There was a recent story on the news about Nadia Ilse, a teenager who underwent otoplasty, rhinoplasty and a chin augmentation after being bullied at school for her looks. The story received a lot of attention from the media. RealSelf.com, a plastic surgery website, created a survey to get an inside look at how the public was responding to the news. They questioned 650 people, asking them if they would allow their children to go under the knife in order to avoid bullying.
Bullying in Mainstream America
The majority of people, 68 percent, agreed that they would allow their child to undergo plastic surgery if it were the cause of the bullying. The second part of the survey, asked what procedures the parents would be ok for their children to have. About 25 percent said they would allow their children to undergo rhinoplasty and otoplasty (ear pinning). Although I am not a parent yet, I think that I would agree for my child to undergo surgery if he or she was the subject of bullying and if my child desired the change.
Alicia Nakamoto, vice president of community and marketing for RealSelf, said…"It was interesting to see the results of how many people would allow cosmetic surgery as a possible option…Every person deserves to feel happy and confident about the way they look despite the reasons why."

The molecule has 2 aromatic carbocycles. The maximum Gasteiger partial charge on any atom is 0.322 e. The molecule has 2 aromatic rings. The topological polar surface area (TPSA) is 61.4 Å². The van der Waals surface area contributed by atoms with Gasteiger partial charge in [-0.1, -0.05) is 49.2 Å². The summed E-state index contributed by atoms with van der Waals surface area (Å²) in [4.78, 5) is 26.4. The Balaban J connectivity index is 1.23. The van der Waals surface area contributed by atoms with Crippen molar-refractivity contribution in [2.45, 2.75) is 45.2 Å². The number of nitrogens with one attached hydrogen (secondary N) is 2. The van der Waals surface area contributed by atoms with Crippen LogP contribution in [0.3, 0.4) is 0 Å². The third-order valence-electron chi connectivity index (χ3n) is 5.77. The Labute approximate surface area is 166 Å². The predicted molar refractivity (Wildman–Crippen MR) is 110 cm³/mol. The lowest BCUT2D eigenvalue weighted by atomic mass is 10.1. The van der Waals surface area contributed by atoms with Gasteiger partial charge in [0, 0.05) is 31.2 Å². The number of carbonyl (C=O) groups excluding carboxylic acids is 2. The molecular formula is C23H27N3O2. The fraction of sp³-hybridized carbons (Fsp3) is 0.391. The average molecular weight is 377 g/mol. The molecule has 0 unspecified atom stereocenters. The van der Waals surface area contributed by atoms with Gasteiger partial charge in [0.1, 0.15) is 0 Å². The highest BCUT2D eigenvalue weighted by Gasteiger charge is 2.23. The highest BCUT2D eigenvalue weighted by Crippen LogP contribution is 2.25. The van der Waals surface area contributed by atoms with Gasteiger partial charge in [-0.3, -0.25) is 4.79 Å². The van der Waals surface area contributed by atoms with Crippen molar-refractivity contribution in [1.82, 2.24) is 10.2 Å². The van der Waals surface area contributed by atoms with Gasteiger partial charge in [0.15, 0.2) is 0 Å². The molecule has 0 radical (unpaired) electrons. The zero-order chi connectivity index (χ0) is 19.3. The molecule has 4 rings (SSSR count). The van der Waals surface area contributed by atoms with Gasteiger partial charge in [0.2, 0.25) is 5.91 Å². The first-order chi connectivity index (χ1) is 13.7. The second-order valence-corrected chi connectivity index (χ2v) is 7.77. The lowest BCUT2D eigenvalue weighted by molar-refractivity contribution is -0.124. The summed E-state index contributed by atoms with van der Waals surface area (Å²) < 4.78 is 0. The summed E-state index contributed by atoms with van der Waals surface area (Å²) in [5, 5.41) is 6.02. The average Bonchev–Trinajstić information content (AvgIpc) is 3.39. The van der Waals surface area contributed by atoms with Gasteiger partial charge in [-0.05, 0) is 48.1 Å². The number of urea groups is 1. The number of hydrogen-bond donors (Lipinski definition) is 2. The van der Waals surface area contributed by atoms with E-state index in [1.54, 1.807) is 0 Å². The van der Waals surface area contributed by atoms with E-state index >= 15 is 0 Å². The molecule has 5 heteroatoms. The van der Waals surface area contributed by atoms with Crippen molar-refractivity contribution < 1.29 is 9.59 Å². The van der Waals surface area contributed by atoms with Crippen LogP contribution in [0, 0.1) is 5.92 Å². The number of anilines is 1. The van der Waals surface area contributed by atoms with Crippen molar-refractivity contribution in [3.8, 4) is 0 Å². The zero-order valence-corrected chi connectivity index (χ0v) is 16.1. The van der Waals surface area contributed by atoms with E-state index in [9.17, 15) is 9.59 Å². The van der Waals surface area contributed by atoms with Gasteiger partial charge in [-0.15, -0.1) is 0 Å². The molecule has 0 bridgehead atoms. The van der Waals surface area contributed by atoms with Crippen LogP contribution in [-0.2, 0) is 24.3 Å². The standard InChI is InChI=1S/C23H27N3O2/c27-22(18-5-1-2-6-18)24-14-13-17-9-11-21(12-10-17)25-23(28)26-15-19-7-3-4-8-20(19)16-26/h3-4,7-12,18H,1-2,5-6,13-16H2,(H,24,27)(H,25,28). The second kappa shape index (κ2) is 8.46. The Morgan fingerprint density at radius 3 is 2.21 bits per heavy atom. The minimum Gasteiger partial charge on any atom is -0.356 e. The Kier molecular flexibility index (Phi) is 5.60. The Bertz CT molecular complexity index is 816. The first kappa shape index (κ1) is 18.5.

Ilse was recently interviewed by ABC news and provided the news source with before and after pictures of her plastic surgery. Although Ilse has forgiven those that bullied her, she will not forget what they did and the suffering she went through.
Plastic Surgery and Bullying
In 2012, approximately 2 percent of all cosmetic procedures were performed on patients 18 years or younger. Among the most popular non-invasive treatments for those younger than 18 are acne treatments and laser hair removal. The most common surgical treatment for those 18 and younger is rhinoplasty. I personally think that parents who are thinking of having their children undergo a cosmetic procedure should have a serious and frank discussion with their children. If bullying is an issue, it may be a good idea to meet with a counselor or psychologist with experience in bullying.